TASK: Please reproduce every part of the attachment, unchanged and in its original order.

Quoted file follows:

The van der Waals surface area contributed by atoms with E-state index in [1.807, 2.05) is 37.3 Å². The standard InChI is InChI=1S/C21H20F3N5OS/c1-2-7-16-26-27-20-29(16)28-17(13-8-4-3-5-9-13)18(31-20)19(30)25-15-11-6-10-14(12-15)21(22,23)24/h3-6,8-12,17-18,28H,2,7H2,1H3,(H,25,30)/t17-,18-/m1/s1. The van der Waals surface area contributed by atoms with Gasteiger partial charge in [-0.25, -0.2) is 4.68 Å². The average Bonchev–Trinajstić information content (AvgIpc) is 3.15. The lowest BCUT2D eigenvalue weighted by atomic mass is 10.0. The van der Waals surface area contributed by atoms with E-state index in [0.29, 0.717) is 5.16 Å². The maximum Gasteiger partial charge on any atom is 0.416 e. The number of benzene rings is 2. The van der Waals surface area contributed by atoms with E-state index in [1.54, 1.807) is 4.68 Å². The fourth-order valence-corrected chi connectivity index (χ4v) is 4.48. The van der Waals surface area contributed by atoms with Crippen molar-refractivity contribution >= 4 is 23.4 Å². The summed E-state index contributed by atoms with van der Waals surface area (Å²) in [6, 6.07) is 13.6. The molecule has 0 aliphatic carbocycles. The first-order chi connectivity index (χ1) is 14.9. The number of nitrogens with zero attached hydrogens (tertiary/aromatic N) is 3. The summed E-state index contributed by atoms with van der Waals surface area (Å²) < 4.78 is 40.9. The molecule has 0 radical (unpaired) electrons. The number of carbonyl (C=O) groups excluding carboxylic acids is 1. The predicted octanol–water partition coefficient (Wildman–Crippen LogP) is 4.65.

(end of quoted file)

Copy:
The van der Waals surface area contributed by atoms with E-state index in [1.807, 2.05) is 37.3 Å². The standard InChI is InChI=1S/C21H20F3N5OS/c1-2-7-16-26-27-20-29(16)28-17(13-8-4-3-5-9-13)18(31-20)19(30)25-15-11-6-10-14(12-15)21(22,23)24/h3-6,8-12,17-18,28H,2,7H2,1H3,(H,25,30)/t17-,18-/m1/s1. The van der Waals surface area contributed by atoms with Gasteiger partial charge in [-0.25, -0.2) is 4.68 Å². The average Bonchev–Trinajstić information content (AvgIpc) is 3.15. The lowest BCUT2D eigenvalue weighted by atomic mass is 10.0. The van der Waals surface area contributed by atoms with E-state index in [0.29, 0.717) is 5.16 Å². The maximum Gasteiger partial charge on any atom is 0.416 e. The number of benzene rings is 2. The van der Waals surface area contributed by atoms with E-state index in [1.54, 1.807) is 4.68 Å². The fourth-order valence-corrected chi connectivity index (χ4v) is 4.48. The van der Waals surface area contributed by atoms with Crippen molar-refractivity contribution >= 4 is 23.4 Å². The summed E-state index contributed by atoms with van der Waals surface area (Å²) in [6, 6.07) is 13.6. The molecule has 0 aliphatic carbocycles. The first-order chi connectivity index (χ1) is 14.9. The number of nitrogens with zero attached hydrogens (tertiary/aromatic N) is 3. The summed E-state index contributed by atoms with van der Waals surface area (Å²) < 4.78 is 40.9. The molecule has 0 radical (unpaired) electrons. The number of carbonyl (C=O) groups excluding carboxylic acids is 1. The predicted octanol–water partition coefficient (Wildman–Crippen LogP) is 4.65.